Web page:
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Time and "Sport"

This week, let’s look at how time is handled in “A Sport and a Pastime.”

In his great book, “The Perpetual Orgy,” Mario Vargas Llosa writes about four categories of time in fiction. There is singular, specific time, wherein the characters proceed in linear fashion. Scenes showing this kind of time are particular, discreet moments, often with dialogue. We talked several posts back about Umberto Eco’s comment that pornographic films tend to occur in real time, novels do not. But linear time (which is real time), is an essential part of fiction.

There is circular time or repetition. The imperfect tense, indicating an on-going action which began in the past is the hallmark of circular time. Whenever you encounter passages in fiction that are like, “He would get up at the same damn time everyday,” you’ve got circular time, my friend. I believe dogs tend to experience time circularly. Habit and routine. Woof!

There is immobile time, defined rather annoyingly as moments when time is neither linear nor circular. The action disappears and people become motionless, living in an eternal moment.

And there is imaginary time, the time that exists in the characters’ fantasies. A subjective time. This gets tricky, as all fiction is by definition imaginary. However, imaginary time occurs whenever you read about a character imagining or dreaming of something. Desiring and wanting. When we desire something or someone, it is not a linear event. We don’t desire someone for six minutes, forty-one seconds, and then this desire leads to making a grilled cheese sandwich. When we dream and desire, it occurs in a different time, a “day-dream” if you will. (I will). It is not circular though. You could write of a character, “She/he desired a BLT every day at eleven o’clock.” This would be circular, but it would not show the actual “desire for the BLT” experience.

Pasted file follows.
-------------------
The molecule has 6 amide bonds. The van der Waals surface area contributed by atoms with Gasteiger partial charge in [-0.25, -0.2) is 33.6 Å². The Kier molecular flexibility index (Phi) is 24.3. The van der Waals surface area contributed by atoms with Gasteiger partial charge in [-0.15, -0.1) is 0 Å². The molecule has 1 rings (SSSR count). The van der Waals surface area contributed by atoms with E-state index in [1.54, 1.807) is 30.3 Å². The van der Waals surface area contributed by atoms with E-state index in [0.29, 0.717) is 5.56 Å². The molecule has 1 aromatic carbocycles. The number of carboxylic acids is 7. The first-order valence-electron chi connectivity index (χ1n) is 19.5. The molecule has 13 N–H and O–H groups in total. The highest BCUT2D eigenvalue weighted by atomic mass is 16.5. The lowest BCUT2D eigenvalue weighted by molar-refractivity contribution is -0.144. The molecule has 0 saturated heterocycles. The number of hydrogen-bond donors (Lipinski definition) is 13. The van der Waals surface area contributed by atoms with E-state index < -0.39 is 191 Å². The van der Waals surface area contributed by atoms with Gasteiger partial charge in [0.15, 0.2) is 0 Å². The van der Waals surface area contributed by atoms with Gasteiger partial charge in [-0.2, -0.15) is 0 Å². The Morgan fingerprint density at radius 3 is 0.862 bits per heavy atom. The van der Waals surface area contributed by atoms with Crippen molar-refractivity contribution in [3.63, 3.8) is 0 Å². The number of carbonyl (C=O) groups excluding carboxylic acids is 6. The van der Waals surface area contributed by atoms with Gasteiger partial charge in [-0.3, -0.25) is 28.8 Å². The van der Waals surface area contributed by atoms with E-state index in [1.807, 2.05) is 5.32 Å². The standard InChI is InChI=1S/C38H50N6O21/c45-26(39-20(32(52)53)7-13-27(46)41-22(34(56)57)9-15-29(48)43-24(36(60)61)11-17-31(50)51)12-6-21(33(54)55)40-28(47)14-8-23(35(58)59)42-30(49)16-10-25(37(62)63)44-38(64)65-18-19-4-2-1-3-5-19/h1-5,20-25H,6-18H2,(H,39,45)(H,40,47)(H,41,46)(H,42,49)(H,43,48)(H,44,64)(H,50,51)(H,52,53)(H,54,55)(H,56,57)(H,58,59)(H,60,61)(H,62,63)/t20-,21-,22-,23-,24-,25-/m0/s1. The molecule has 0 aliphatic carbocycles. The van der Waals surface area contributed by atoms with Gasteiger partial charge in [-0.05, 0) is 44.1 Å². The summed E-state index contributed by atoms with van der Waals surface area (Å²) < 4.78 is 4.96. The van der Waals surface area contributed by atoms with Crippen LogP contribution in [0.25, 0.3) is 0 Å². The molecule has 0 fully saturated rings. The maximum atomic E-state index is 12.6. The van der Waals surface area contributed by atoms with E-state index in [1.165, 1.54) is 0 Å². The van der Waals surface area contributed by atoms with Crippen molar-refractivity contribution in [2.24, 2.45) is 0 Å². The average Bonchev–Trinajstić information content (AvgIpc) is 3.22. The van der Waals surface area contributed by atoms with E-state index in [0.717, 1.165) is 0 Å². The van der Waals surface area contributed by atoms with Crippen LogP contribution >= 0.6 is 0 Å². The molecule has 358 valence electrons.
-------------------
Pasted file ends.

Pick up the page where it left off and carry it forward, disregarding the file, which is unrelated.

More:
“Sport” contains all four of these types of time, however one of the mysteries of the book is how the categories are blurred. Scenes that on the surface seem linear possess a kind of circular quality, dream-like, repetitive. This is fitting as much of the story is imagined by the narrator. (Come on—it’s “time” to admit this).


“’Don’t you get tired of being down there for months on end?’ Cristina says. ‘God!’

I don’t know what to say. They’re all looking at me. I’m really not sure. It’s not a question of being tired of something. It really can’t be compared.

‘What on earth do you do there?’ Alix says.

‘Well, I’m doing some work.’ A pause. ‘I’m doing a lot of reading—I know that sounds funny.’

‘It must be fascinating,’ she says.”

This snippet is from a scene in which the narrator returns to Paris and goes out with the Wheatlands and their friend Alix. It is not imagined by the narrator; it’s part of the story, the plot. It is imagined by the imaginary author of the book. The Wheatlands, Alix, and the narrator are all “real” characters, as opposed to creatures of the narrator’s imagination. It has a generous amount of dialogue and also some reflection by the narrator that reveals his inner thoughts and feelings. So the passage is linear, with a bit of imaginary time thrown in.